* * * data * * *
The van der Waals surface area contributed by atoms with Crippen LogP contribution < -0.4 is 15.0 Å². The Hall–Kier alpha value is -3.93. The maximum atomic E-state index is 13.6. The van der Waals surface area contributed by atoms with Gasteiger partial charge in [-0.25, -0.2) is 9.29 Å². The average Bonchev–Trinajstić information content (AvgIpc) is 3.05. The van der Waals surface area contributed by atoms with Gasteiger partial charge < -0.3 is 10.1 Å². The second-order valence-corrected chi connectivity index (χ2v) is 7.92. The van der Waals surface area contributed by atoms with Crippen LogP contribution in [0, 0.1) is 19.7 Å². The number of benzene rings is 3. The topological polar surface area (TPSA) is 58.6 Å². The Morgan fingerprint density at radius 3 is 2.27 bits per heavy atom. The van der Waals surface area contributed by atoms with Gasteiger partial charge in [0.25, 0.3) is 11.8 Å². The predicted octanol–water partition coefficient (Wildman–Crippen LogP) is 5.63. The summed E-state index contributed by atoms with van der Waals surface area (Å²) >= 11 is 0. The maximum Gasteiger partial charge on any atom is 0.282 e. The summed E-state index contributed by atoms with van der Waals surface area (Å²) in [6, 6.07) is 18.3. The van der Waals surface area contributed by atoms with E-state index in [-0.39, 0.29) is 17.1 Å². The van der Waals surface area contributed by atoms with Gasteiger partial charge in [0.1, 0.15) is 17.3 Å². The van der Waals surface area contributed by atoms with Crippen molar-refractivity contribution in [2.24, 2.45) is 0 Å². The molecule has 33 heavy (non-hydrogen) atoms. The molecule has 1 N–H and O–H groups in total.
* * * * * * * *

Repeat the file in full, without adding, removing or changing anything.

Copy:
The van der Waals surface area contributed by atoms with Crippen LogP contribution < -0.4 is 15.0 Å². The Hall–Kier alpha value is -3.93. The maximum atomic E-state index is 13.6. The van der Waals surface area contributed by atoms with Gasteiger partial charge in [-0.25, -0.2) is 9.29 Å². The average Bonchev–Trinajstić information content (AvgIpc) is 3.05. The van der Waals surface area contributed by atoms with Gasteiger partial charge < -0.3 is 10.1 Å². The second-order valence-corrected chi connectivity index (χ2v) is 7.92. The van der Waals surface area contributed by atoms with Crippen LogP contribution in [0, 0.1) is 19.7 Å². The number of benzene rings is 3. The topological polar surface area (TPSA) is 58.6 Å². The Morgan fingerprint density at radius 3 is 2.27 bits per heavy atom. The van der Waals surface area contributed by atoms with Gasteiger partial charge in [0.25, 0.3) is 11.8 Å². The predicted octanol–water partition coefficient (Wildman–Crippen LogP) is 5.63. The summed E-state index contributed by atoms with van der Waals surface area (Å²) >= 11 is 0. The maximum Gasteiger partial charge on any atom is 0.282 e. The summed E-state index contributed by atoms with van der Waals surface area (Å²) in [6, 6.07) is 18.3. The van der Waals surface area contributed by atoms with E-state index in [-0.39, 0.29) is 17.1 Å². The van der Waals surface area contributed by atoms with Gasteiger partial charge in [0.1, 0.15) is 17.3 Å². The van der Waals surface area contributed by atoms with Crippen molar-refractivity contribution in [2.24, 2.45) is 0 Å². The molecule has 33 heavy (non-hydrogen) atoms. The molecule has 1 N–H and O–H groups in total.